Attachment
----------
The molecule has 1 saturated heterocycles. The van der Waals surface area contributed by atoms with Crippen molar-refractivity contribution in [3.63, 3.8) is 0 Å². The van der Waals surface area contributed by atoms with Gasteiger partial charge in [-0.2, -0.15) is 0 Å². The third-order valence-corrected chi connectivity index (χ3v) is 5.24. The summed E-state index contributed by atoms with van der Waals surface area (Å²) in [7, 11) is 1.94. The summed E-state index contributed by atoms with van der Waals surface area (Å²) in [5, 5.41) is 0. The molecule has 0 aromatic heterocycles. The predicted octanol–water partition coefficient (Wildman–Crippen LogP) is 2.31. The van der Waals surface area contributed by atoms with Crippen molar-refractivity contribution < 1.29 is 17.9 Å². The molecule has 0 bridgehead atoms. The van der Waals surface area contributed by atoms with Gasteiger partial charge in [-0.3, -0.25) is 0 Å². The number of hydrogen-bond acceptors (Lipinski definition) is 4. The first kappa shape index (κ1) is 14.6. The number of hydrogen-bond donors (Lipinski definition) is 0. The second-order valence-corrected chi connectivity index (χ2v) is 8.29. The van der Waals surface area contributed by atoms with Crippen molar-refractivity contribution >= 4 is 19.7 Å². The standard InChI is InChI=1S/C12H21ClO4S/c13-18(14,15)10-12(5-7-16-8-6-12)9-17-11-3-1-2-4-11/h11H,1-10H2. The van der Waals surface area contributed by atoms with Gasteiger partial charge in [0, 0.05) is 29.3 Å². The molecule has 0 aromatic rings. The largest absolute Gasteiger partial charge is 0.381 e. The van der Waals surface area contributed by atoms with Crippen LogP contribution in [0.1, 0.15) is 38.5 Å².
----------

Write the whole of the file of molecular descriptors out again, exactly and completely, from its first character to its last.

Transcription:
The molecule has 1 saturated heterocycles. The van der Waals surface area contributed by atoms with Crippen molar-refractivity contribution in [3.63, 3.8) is 0 Å². The van der Waals surface area contributed by atoms with Gasteiger partial charge in [-0.2, -0.15) is 0 Å². The third-order valence-corrected chi connectivity index (χ3v) is 5.24. The summed E-state index contributed by atoms with van der Waals surface area (Å²) in [7, 11) is 1.94. The summed E-state index contributed by atoms with van der Waals surface area (Å²) in [5, 5.41) is 0. The molecule has 0 aromatic heterocycles. The predicted octanol–water partition coefficient (Wildman–Crippen LogP) is 2.31. The van der Waals surface area contributed by atoms with Crippen molar-refractivity contribution < 1.29 is 17.9 Å². The molecule has 0 bridgehead atoms. The van der Waals surface area contributed by atoms with Gasteiger partial charge in [-0.3, -0.25) is 0 Å². The number of hydrogen-bond acceptors (Lipinski definition) is 4. The first kappa shape index (κ1) is 14.6. The number of hydrogen-bond donors (Lipinski definition) is 0. The second-order valence-corrected chi connectivity index (χ2v) is 8.29. The van der Waals surface area contributed by atoms with Crippen molar-refractivity contribution >= 4 is 19.7 Å². The standard InChI is InChI=1S/C12H21ClO4S/c13-18(14,15)10-12(5-7-16-8-6-12)9-17-11-3-1-2-4-11/h11H,1-10H2. The van der Waals surface area contributed by atoms with Gasteiger partial charge in [0, 0.05) is 29.3 Å². The molecule has 0 aromatic rings. The largest absolute Gasteiger partial charge is 0.381 e. The van der Waals surface area contributed by atoms with Crippen LogP contribution in [0.1, 0.15) is 38.5 Å².